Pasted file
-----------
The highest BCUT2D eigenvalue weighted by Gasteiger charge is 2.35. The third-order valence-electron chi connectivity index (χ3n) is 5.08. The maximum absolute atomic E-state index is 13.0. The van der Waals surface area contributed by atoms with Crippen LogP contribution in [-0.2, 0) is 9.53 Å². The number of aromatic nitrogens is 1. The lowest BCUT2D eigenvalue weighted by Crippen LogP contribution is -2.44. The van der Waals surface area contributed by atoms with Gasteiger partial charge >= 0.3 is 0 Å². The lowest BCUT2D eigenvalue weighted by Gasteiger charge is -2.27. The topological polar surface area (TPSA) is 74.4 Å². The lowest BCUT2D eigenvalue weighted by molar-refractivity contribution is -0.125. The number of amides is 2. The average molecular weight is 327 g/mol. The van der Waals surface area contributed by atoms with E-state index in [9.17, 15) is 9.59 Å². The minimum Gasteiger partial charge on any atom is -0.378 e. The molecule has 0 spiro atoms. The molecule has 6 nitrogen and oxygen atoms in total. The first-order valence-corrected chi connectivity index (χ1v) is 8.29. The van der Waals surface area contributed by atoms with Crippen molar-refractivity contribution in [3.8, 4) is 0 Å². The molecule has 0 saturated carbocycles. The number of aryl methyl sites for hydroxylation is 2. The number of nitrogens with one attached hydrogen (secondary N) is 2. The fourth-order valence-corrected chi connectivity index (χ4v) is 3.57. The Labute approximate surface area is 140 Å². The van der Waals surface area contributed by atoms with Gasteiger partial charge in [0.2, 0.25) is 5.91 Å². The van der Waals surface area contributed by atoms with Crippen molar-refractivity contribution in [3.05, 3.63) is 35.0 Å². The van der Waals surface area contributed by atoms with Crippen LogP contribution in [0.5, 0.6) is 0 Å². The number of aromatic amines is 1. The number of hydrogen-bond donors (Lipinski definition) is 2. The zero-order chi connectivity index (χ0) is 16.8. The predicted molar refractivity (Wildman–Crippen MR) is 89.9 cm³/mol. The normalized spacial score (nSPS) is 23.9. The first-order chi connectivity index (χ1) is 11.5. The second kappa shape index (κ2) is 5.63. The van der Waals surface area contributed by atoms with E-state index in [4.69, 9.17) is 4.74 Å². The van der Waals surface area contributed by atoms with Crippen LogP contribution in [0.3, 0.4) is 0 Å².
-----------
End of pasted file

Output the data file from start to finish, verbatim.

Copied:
The highest BCUT2D eigenvalue weighted by Gasteiger charge is 2.35. The third-order valence-electron chi connectivity index (χ3n) is 5.08. The maximum absolute atomic E-state index is 13.0. The van der Waals surface area contributed by atoms with Crippen LogP contribution in [-0.2, 0) is 9.53 Å². The number of aromatic nitrogens is 1. The lowest BCUT2D eigenvalue weighted by Crippen LogP contribution is -2.44. The van der Waals surface area contributed by atoms with Gasteiger partial charge >= 0.3 is 0 Å². The lowest BCUT2D eigenvalue weighted by Gasteiger charge is -2.27. The topological polar surface area (TPSA) is 74.4 Å². The lowest BCUT2D eigenvalue weighted by molar-refractivity contribution is -0.125. The number of amides is 2. The average molecular weight is 327 g/mol. The van der Waals surface area contributed by atoms with E-state index in [9.17, 15) is 9.59 Å². The minimum Gasteiger partial charge on any atom is -0.378 e. The molecule has 0 spiro atoms. The molecule has 6 nitrogen and oxygen atoms in total. The first-order valence-corrected chi connectivity index (χ1v) is 8.29. The van der Waals surface area contributed by atoms with Crippen molar-refractivity contribution in [3.8, 4) is 0 Å². The molecule has 0 saturated carbocycles. The number of aryl methyl sites for hydroxylation is 2. The number of nitrogens with one attached hydrogen (secondary N) is 2. The fourth-order valence-corrected chi connectivity index (χ4v) is 3.57. The Labute approximate surface area is 140 Å². The van der Waals surface area contributed by atoms with Gasteiger partial charge in [0.2, 0.25) is 5.91 Å². The van der Waals surface area contributed by atoms with Crippen molar-refractivity contribution in [3.05, 3.63) is 35.0 Å². The van der Waals surface area contributed by atoms with Crippen LogP contribution in [0.5, 0.6) is 0 Å². The number of aromatic amines is 1. The number of hydrogen-bond donors (Lipinski definition) is 2. The zero-order chi connectivity index (χ0) is 16.8. The predicted molar refractivity (Wildman–Crippen MR) is 89.9 cm³/mol. The normalized spacial score (nSPS) is 23.9. The first-order chi connectivity index (χ1) is 11.5. The second kappa shape index (κ2) is 5.63. The van der Waals surface area contributed by atoms with E-state index in [4.69, 9.17) is 4.74 Å². The van der Waals surface area contributed by atoms with Crippen LogP contribution in [0.3, 0.4) is 0 Å².